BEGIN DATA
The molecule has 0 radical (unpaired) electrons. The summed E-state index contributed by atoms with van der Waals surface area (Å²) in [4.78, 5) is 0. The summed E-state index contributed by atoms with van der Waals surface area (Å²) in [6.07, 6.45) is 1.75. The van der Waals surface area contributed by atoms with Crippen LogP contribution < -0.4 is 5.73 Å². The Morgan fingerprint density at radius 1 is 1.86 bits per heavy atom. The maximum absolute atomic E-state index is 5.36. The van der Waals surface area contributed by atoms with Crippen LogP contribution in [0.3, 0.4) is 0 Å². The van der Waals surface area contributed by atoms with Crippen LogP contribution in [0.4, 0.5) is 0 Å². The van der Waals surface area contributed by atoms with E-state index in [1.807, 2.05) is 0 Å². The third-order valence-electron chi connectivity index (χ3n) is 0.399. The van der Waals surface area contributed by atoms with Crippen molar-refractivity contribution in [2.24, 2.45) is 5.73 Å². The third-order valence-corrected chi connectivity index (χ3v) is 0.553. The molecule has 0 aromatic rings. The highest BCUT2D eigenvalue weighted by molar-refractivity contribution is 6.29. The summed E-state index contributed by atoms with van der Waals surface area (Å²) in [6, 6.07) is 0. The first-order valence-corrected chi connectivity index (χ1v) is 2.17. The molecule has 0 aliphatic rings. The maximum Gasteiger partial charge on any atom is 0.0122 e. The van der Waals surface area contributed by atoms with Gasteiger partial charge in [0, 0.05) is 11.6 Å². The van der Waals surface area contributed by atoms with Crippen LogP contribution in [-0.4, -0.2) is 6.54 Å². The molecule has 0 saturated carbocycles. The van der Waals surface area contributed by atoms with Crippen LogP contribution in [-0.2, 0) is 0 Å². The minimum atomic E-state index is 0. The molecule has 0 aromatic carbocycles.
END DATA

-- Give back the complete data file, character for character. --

The molecule has 0 radical (unpaired) electrons. The summed E-state index contributed by atoms with van der Waals surface area (Å²) in [4.78, 5) is 0. The summed E-state index contributed by atoms with van der Waals surface area (Å²) in [6.07, 6.45) is 1.75. The van der Waals surface area contributed by atoms with Crippen LogP contribution < -0.4 is 5.73 Å². The Morgan fingerprint density at radius 1 is 1.86 bits per heavy atom. The maximum absolute atomic E-state index is 5.36. The van der Waals surface area contributed by atoms with Crippen LogP contribution in [0.3, 0.4) is 0 Å². The van der Waals surface area contributed by atoms with Crippen LogP contribution in [0.4, 0.5) is 0 Å². The van der Waals surface area contributed by atoms with E-state index in [1.807, 2.05) is 0 Å². The third-order valence-electron chi connectivity index (χ3n) is 0.399. The van der Waals surface area contributed by atoms with Crippen molar-refractivity contribution in [2.24, 2.45) is 5.73 Å². The third-order valence-corrected chi connectivity index (χ3v) is 0.553. The molecule has 0 aromatic rings. The highest BCUT2D eigenvalue weighted by molar-refractivity contribution is 6.29. The summed E-state index contributed by atoms with van der Waals surface area (Å²) in [6, 6.07) is 0. The first-order valence-corrected chi connectivity index (χ1v) is 2.17. The molecule has 0 aliphatic rings. The maximum Gasteiger partial charge on any atom is 0.0122 e. The van der Waals surface area contributed by atoms with Gasteiger partial charge in [0, 0.05) is 11.6 Å². The van der Waals surface area contributed by atoms with Crippen LogP contribution in [-0.4, -0.2) is 6.54 Å². The molecule has 0 saturated carbocycles. The van der Waals surface area contributed by atoms with Crippen LogP contribution in [-0.2, 0) is 0 Å². The minimum atomic E-state index is 0. The molecule has 0 aromatic carbocycles.